The pressure sensor 30 measures breathing pressure and/or breathing flow rate transmitted by the nasal cannula 28 through a pressure connection port 40. In an embodiment, the pressure connection port 40 is in fluid communication with the pressure sensor 30. The pressure sensor 30 may also monitor pressure output of a continuous positive airway pressure (CPAP) device. The pressure connection port 40 may be configured as a female port or luer, for example a 0.107 inch luer connector, for fluid coupling of the cannula 28 to the recorder box 12. The cannula 28 may include a mating male luer (not shown) and an in-line, disposable hydrophobic filter 42, as shown in FIG. 2.
 The microphone 32 is defined herein as a voice recording module that includes a voice recording circuit, a supporting software or algorithm that includes a mode selection portion, and a microphone element. The microphone element may be provided as, for example, an electret microphone, though any other device suitable to convert acoustical waves into an electrical signal may be used. The microphone 32 may be operated in two operational modes, a first recording mode and a second recording mode. The first recording mode is a patient-activated mode that allows the patient to record messages related to spurious events such as, for example, bathroom use. The second recording mode is a continuous monitoring mode for collecting ambient noise during the physiological study session including, for example, patient snoring.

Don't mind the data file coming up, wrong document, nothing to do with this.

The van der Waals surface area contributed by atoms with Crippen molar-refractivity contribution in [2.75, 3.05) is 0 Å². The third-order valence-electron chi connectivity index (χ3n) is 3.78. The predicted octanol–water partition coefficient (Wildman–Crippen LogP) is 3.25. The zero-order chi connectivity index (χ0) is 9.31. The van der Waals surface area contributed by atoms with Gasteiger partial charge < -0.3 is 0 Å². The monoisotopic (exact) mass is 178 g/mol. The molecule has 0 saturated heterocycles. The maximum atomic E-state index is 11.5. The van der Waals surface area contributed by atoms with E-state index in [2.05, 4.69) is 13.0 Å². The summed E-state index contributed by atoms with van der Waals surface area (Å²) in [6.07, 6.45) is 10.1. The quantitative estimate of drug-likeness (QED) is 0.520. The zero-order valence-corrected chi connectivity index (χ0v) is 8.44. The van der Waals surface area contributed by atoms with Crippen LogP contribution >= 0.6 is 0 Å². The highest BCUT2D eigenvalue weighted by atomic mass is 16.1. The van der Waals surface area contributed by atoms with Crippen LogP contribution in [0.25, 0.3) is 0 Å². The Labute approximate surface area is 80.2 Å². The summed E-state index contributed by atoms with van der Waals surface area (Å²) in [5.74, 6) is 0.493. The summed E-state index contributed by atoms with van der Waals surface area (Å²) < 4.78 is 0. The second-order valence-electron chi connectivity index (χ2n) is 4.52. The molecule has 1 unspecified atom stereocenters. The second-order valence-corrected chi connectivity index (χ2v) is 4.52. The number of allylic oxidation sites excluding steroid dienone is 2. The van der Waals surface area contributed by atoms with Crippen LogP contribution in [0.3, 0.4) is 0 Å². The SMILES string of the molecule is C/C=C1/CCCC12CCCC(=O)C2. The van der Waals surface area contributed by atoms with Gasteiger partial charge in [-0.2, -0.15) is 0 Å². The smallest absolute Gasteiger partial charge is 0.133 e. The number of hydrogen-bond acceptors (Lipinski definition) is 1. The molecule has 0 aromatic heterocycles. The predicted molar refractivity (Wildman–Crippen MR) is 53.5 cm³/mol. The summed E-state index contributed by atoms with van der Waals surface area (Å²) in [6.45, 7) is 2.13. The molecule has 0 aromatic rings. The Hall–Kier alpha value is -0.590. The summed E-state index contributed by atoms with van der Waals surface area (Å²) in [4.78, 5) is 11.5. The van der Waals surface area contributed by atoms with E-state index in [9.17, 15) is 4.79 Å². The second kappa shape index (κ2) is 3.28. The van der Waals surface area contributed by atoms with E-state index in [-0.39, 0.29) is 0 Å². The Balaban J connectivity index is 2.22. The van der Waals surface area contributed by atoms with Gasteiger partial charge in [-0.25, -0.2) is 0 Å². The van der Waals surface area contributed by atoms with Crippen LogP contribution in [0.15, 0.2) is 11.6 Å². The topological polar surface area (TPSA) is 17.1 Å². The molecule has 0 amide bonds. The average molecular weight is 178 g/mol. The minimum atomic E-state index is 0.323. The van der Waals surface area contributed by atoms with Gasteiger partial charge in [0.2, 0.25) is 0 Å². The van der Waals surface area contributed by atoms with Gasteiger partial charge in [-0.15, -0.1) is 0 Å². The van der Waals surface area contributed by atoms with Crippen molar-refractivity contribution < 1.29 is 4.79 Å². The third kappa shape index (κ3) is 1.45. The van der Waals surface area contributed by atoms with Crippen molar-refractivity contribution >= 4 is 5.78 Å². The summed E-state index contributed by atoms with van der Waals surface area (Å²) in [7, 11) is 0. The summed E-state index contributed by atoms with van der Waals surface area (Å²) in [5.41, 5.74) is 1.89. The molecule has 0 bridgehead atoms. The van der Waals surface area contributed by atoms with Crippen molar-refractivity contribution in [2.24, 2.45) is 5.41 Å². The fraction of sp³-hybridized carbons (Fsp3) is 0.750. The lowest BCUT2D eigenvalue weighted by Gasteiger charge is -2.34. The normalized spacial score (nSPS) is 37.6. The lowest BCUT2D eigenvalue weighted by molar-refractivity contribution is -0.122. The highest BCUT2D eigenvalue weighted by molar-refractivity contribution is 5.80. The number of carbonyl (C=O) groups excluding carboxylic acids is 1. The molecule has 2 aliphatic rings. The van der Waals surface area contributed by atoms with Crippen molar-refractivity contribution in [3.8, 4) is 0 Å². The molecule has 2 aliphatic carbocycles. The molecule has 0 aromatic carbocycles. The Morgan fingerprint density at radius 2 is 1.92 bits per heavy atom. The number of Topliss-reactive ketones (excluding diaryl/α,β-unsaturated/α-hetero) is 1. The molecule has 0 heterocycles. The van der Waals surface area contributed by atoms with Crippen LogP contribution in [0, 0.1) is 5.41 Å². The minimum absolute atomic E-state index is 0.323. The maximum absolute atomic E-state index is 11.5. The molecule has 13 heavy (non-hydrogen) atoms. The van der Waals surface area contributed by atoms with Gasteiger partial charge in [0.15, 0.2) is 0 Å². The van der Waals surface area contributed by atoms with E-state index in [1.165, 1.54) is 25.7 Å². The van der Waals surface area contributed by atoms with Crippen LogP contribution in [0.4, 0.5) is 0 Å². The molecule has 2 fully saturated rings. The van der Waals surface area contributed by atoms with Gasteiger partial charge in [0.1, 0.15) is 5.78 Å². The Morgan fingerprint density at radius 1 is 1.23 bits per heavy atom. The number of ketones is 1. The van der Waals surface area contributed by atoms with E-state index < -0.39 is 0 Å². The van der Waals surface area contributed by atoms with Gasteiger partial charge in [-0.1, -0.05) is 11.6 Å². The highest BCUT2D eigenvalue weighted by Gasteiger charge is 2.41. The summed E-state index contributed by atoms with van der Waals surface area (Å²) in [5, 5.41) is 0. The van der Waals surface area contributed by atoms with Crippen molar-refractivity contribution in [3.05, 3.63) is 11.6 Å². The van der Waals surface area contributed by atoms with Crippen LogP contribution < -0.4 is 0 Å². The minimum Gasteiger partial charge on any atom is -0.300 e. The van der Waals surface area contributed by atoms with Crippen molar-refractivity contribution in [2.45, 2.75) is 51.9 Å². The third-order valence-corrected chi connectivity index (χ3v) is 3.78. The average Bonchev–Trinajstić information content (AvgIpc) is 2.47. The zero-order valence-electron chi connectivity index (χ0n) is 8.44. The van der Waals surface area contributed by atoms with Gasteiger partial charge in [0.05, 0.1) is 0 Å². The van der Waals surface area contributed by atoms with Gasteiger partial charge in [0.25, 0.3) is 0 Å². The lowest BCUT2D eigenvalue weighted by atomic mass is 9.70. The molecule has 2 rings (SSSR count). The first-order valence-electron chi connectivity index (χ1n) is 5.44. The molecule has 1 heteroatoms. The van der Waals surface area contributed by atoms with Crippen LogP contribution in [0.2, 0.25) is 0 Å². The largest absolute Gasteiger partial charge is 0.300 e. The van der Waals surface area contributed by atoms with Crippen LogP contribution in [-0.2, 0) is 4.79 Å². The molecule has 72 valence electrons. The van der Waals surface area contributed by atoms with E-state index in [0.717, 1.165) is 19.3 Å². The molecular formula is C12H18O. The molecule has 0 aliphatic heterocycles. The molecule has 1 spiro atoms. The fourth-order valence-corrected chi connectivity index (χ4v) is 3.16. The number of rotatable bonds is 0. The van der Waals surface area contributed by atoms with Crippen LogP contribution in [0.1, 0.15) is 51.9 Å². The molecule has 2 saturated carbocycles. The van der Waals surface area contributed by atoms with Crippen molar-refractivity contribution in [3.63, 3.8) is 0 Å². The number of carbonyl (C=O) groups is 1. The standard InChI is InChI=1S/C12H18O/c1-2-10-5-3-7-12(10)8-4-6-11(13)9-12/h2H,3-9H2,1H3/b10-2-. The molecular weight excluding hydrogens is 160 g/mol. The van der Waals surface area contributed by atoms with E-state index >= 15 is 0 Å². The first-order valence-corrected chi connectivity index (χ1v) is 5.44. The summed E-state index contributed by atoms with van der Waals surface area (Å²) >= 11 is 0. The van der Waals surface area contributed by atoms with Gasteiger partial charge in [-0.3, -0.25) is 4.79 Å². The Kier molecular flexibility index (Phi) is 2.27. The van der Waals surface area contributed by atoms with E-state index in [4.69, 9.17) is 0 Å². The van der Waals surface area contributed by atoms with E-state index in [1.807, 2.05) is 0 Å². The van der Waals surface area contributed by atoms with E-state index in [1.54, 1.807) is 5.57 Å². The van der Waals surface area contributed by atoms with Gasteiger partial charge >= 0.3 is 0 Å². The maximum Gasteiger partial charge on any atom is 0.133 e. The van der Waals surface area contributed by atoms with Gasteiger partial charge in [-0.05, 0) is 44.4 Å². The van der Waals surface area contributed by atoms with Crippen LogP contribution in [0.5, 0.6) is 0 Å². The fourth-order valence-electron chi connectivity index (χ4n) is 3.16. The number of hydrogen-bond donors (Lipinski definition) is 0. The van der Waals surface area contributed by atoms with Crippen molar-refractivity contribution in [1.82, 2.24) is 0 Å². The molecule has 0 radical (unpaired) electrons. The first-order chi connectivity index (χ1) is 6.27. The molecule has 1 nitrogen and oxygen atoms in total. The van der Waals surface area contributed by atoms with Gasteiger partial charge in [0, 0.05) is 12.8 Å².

When the microphone 32 is operated in the first recording mode, the patient may initiate the recording of a voice message during an event for a predetermined period of time such as five seconds, or until the patient stops talking for a predetermined period such as two seconds. The message is recorded on the memory media together with a real-time stamp and can be correlated in time with the physiological data traces. This correlated information provides an indication and supporting information to an interpreter of the study results that the physiological information recorded in the temporal vicinity of the recorded event message had an anomaly or special characteristic based on the event. The microphone and related supporting software may be fitted in an ECG Holter recorder, allowing the patient to record messages such as "I just had to run after a bus." The message allows the interpreter to explain why a sudden increase in heart rate is apparent a few seconds after the message. The microphone 32 of the physiological data recorder box 12 can also be used, for example, during use of the recorder in a sleep study to alert the technician reviewing the study that the patient needed to go to the bathroom, or was awakened by a dog barking in the street.